Audrey Azoulay wins vote to be next UNESCO chief

Former French culture minister Audrey Azoulay wins after heated election overshadowed by Middle East tensions.

    Audrey Azoulay has been elected to become the next head of UNESCO - the UN's education, science and culture agency - after an unusually heated vote that was overshadowed by Middle East tensions.

    The board's selection of Azoulay, 45, over a Qatari candidate came the day after the United States announced that it intends to pull out of UNESCO because of its alleged anti-Israel bias.

    The news rocked a weeklong election already marked by geopolitical resentments, concerns about the Paris-based agency's dwindling funding and questions about its future purpose.

    If confirmed by UNESCO's 195-member General Assembly next month, Azoulay will succeed outgoing Director-General Irina Bokova of Bulgaria, whose eight-year term was marred by financial woes.

    Azoulay was born in Paris to a Moroccan Jewish family from Essaouira, and is the daughter of Andre Azoulay, an adviser to King Mohammed VI of Morocco.

    Arab leadership bid

    Azoulay, a former French culture minister, narrowly beat Qatar's Hamad bin Abdulaziz al-Kawari in the final 30-28 vote after she won a runoff with a third finalist from Egypt earlier on Friday. 

    The outcome was a blow for Arab states that have long wanted to lead the UN Educational, Scientific and Cultural Organization.

    UNESCO has had European, Asian, African and American chiefs, but never one from an Arab country.

    In brief remarks after she won the election, Azoulay said the response to UNESCO's problems should be to reform the agency, not to walk away from it.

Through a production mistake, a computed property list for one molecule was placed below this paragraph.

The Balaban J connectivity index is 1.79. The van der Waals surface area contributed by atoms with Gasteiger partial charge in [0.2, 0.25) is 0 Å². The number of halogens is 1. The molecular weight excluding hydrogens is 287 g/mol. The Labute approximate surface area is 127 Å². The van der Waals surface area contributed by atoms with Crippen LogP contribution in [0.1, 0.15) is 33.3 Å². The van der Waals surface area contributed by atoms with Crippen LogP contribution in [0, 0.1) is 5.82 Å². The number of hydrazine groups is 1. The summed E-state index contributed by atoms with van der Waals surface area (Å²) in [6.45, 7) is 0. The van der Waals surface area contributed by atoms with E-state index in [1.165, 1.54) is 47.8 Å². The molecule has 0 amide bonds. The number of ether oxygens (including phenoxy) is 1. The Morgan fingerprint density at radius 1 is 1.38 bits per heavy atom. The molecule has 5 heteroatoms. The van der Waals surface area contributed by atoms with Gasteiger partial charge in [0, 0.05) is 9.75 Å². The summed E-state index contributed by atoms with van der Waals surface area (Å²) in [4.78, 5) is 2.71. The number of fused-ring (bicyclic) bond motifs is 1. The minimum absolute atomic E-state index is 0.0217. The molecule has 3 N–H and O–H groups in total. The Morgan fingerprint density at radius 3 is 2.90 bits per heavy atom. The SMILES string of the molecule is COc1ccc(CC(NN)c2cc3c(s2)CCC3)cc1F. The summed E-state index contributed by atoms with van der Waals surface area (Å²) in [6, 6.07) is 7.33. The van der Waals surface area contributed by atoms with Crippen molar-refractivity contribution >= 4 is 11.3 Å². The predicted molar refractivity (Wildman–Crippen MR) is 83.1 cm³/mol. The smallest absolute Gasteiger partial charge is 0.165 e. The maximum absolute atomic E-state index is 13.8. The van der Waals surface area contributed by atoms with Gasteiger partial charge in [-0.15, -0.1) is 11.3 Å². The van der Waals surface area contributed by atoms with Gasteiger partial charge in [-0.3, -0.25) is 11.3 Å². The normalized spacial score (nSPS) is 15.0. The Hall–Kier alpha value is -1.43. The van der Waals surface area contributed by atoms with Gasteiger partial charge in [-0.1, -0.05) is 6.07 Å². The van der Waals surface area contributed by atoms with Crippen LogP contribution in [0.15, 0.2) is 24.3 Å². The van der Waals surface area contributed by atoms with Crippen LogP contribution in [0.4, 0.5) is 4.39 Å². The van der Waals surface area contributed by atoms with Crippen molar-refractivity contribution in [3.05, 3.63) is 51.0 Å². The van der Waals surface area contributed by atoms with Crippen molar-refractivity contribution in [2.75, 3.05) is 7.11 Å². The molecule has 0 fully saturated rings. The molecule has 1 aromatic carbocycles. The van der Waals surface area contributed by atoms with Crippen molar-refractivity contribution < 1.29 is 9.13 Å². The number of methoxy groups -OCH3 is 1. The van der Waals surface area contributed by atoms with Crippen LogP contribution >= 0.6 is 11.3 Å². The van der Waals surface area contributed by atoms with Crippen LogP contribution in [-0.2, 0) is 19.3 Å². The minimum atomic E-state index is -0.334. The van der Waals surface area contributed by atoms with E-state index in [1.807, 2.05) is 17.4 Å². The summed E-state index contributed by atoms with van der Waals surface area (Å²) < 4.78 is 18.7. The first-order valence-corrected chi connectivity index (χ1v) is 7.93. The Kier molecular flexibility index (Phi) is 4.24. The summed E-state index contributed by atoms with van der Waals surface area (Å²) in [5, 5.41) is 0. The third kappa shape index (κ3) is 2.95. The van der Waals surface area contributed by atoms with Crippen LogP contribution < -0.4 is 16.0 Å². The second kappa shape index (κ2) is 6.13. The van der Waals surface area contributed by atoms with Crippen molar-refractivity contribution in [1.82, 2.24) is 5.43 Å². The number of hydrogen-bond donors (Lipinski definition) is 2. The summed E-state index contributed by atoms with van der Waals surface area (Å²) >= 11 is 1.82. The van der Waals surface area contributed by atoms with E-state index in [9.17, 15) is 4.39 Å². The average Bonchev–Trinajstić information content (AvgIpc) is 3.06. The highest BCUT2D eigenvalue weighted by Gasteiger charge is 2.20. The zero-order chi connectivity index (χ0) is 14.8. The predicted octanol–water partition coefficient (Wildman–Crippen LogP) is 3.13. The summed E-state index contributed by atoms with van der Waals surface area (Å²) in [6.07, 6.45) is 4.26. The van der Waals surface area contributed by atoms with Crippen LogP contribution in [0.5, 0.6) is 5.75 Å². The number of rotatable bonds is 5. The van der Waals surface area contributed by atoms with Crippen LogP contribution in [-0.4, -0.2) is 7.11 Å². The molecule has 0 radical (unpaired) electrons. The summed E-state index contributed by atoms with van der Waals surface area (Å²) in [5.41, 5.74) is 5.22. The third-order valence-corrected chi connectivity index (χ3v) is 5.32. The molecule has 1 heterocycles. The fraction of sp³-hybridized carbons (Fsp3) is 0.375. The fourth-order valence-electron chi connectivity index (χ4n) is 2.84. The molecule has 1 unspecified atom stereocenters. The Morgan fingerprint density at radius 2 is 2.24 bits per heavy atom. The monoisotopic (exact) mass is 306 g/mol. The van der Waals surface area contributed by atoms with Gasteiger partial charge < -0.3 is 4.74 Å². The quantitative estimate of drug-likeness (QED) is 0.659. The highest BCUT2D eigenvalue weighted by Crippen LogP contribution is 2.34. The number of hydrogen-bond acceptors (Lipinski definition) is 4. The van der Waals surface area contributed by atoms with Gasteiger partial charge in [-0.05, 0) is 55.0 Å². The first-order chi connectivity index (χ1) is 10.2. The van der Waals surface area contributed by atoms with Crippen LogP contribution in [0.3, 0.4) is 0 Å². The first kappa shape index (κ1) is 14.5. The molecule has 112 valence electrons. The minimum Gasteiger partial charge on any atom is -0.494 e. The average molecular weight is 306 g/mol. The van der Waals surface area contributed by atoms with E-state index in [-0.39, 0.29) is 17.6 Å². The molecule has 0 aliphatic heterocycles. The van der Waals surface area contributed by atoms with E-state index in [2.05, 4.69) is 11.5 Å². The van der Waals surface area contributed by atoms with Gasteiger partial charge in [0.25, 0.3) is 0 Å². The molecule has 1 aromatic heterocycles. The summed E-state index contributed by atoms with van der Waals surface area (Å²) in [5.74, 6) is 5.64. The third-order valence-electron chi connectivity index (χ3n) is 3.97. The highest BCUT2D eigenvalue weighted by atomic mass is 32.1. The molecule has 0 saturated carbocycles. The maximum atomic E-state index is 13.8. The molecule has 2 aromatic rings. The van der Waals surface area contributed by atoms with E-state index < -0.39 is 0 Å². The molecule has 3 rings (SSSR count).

"In this moment of crisis, I believe we must invest in UNESCO more than ever, look to support and reinforce it, and to reform it. And not leave it," she said.

    The Qatari government extended congratulations to France on Azoulay winning the post.

    The foreign ministry in Doha said in a statement that al-Kuwari ran the electoral process with honour and integrity, while it praised the electoral process for its fairness and transparency.

    Reaction to the vote in Qatari media was less favourable.

    READ MORE: US and Israel withdraw from UNESCO

    Arrayah newspaper blamed the loss of al-Kuwari on a lobby by Qatar's detractors; "their main goal and success was to prevent the winning of the Qatari candidate at all costs".

    "The siege countries (Saudi Arabia, United Arab Emirates, Bahrain and Egypt) mobilised their efforts in open and scandalous conspiracies against the candidate of Qatar, in a precedent not known to the Arab homeland in such a gross and ugly form," Arrayah added.

    Azoulay started the week with much less support than al-Kawari but built up backing as other candidates dropped out. She went on to win a runoff with a third finalist, Moushira Khattab of Egypt.

    Egypt's foreign ministry has demanded an inquiry into alleged "violations" during the voting.

    SOURCE: Al Jazeera and news agencies


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